Essential Considerations In Choosing Between IM Nailing And External Fixation
For patients presenting with Charcot neuroarthropathy, the primary indication for surgical reconstruction is a non-braceable deformity with associated instability.14 Other factors include inability to heal an ulcer or recurrent ulceration secondary to deformity, impending ulceration or the presence of osteomyelitis or significant pain. Discussion of perioperative risks, benefits and alternatives as well as postoperative complications (including the risk of minor or major amputation) are particularly important in this patient population. In addition, patient education should include discussion of possible changes in functional status and activity level as well as the need for aggressive rehabilitation. Ultimately, the decision for reconstruction hinges upon the aforementioned indications as well as the patient’s desire for limb salvage.
The decision to utilize intramedullary nailing versus external fixation for arthrodesis depends on several factors. We limit the use of internal fixation in the presence of active soft tissue infection or acute osteomyelitis in our practice. Evaluation of the soft tissue envelope is also important when determining the fixation modality. Surgeons may utilize intramedullary nailing in the presence of non-infected ulceration when the ulceration is not in close proximity to areas of surgical incision. One may employ external fixation for patients who are deemed poor candidates for intramedullary nailing or other forms of internal fixation.
Several studies evaluate the outcomes associated with tibiotalocalcaneal arthrodesis using external fixation versus intramedullary nailing versus superconstructs with combined internal and external fixation. In a recent meta-analysis involving 117 patients, Yammine and Assi compared TTC fusion with intramedullary nailing versus external fixation.15 They demonstrated statistically significant differences in fusion rates as the group with intramedullary nailing had a fusion rate two times greater than that achieved in patients who had external fixation. In addition, patients who had intramedullary nailing achieved radiographic fusion five weeks sooner than those treated with external fixation. The intramedullary nailing group also outperformed the external fixation group in regard to lower rates of hardware infection and wound infection.
However, Yammine and Assi found no significant difference in rates of amputation or reoperation.15 Of note, the authors do acknowledge that traditionally those patients who have a tibiotalocalcaneal arthrodesis with external fixation tend to have higher rates of open ulcerations, infection and osteomyelitis that may have led to distortion of their results.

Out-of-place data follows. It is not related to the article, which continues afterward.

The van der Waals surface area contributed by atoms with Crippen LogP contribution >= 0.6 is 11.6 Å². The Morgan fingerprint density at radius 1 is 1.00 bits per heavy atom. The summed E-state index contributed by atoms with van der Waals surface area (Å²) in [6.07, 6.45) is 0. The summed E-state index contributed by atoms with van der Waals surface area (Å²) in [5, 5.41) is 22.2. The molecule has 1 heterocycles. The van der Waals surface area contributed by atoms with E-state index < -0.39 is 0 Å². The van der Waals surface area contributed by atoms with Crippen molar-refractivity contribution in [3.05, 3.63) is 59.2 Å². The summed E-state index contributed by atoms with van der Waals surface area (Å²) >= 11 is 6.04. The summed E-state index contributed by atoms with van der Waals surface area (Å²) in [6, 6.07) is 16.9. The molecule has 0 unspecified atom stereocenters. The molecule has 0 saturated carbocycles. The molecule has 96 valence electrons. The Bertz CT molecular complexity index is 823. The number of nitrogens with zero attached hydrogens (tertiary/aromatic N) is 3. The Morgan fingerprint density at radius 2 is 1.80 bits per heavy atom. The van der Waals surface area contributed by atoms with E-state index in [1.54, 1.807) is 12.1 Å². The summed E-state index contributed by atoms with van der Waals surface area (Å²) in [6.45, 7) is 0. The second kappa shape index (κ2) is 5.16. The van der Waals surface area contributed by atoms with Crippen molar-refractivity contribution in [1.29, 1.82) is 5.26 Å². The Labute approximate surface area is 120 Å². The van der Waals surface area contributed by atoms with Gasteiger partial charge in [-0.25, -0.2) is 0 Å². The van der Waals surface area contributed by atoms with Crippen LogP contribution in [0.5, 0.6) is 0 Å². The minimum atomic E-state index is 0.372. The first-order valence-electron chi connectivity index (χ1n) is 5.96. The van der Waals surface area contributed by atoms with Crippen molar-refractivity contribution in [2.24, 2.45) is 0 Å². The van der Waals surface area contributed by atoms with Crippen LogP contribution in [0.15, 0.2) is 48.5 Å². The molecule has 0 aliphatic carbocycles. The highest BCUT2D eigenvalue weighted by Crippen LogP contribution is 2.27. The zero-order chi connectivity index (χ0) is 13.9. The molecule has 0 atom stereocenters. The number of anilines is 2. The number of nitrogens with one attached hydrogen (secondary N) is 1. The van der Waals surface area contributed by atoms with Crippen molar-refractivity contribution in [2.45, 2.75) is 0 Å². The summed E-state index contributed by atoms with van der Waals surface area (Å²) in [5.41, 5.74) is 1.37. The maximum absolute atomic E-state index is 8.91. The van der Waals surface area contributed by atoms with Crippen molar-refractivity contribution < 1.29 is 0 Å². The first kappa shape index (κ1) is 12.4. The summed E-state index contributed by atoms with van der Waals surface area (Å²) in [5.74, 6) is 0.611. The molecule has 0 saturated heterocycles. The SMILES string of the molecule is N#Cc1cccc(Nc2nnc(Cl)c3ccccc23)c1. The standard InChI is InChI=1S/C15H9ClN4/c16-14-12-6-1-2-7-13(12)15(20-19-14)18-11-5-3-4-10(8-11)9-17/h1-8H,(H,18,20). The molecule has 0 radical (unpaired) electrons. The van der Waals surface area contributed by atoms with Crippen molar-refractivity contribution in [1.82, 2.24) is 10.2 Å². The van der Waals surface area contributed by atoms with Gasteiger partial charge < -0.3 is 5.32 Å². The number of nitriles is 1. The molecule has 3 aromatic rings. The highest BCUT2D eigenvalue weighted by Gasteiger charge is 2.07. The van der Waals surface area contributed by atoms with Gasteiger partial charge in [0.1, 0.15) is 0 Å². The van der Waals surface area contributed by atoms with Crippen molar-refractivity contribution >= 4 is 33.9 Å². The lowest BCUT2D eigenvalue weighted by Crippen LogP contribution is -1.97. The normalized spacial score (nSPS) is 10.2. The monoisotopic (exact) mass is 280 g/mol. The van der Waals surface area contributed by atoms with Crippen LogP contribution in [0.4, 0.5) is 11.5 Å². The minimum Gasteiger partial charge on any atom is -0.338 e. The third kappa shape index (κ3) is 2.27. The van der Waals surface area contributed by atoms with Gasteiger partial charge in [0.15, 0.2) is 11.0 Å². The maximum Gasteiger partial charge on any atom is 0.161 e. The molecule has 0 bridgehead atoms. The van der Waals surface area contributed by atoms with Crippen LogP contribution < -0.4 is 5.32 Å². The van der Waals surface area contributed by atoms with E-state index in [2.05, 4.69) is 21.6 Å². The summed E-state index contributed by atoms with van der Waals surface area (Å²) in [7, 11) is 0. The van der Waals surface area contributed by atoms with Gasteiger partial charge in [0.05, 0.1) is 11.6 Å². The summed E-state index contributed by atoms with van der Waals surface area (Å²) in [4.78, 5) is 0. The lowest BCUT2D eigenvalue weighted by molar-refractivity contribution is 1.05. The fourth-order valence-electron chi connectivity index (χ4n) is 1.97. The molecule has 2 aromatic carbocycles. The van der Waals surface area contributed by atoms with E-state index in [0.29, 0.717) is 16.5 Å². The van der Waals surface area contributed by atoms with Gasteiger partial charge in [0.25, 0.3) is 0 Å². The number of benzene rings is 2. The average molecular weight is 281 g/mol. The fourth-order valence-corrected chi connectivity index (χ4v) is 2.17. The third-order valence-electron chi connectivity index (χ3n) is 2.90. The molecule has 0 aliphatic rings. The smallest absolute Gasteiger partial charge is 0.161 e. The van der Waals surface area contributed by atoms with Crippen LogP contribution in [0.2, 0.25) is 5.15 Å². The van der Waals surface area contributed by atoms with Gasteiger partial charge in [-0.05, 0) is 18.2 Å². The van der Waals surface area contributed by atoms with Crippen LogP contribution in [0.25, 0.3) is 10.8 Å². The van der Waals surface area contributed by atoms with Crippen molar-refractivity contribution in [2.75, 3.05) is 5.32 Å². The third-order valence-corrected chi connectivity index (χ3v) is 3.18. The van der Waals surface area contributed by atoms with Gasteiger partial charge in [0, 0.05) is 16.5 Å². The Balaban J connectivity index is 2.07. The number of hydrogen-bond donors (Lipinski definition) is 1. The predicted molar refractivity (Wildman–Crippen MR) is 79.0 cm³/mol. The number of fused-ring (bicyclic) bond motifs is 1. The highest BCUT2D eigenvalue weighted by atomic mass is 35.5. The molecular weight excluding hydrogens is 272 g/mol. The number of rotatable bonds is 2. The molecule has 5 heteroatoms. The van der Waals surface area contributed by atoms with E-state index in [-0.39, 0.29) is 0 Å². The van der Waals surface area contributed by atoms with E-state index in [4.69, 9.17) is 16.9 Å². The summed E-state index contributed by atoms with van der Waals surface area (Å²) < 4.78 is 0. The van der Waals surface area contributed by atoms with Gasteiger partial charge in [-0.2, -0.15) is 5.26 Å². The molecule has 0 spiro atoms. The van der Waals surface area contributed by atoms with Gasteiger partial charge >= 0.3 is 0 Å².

Key Insights On Preoperative Testing And Evaluation
In an overwhelming majority of cases, patients with Charcot neuroarthropathy also have a plethora of medical issues and comorbidities. Accordingly, a thorough preoperative workup with optimization and laboratory testing is essential in this patient population.
Evaluation of the patient’s peripheral vascular system is paramount and standard in our practice. Even in the presence of palpable pedal pulses, non-invasive vascular studies, consisting of a minimum of ankle brachial indices (ABIs) and toe brachial indices (TBIs), are mandatory for all patients undergoing surgical reconstruction. When severe peripheral vascular disease is present, we commonly refer these patients to the appropriate surgical provider for preoperative optimization of blood flow and intervention as necessary prior to any elective or even semi-urgent lower extremity reconstruction. We also routinely emphasize the importance of tobacco cessation prior to surgical reconstruction to facilitate optimal soft tissue and bone healing.
Evaluation of perioperative nutritional status is also standard in our practice. Previous studies as early as 1986 demonstrate suboptimal healing and poor surgical outcomes in patients with malnutrition as defined by a decrease in serum albumin and total lymphocyte count.16 While early studies evaluated patients undergoing minor lower extremity amputation, more recent studies continue to evaluate the significance of preoperative nutritional status in both elective and non-elective surgeries, and demonstrate significant increases in postoperative complications in malnourished patients.17 Furthermore, these studies show that deficiencies in serum pre-albumin and transferrin levels are also significant markers of nutritional status impacting perioperative complications. Given these findings, we ensure preoperative screening of patients undergoing Charcot reconstruction for malnutrition by using the aforementioned protein markers and making appropriate referrals to nutritional specialists when necessary for preoperative optimization.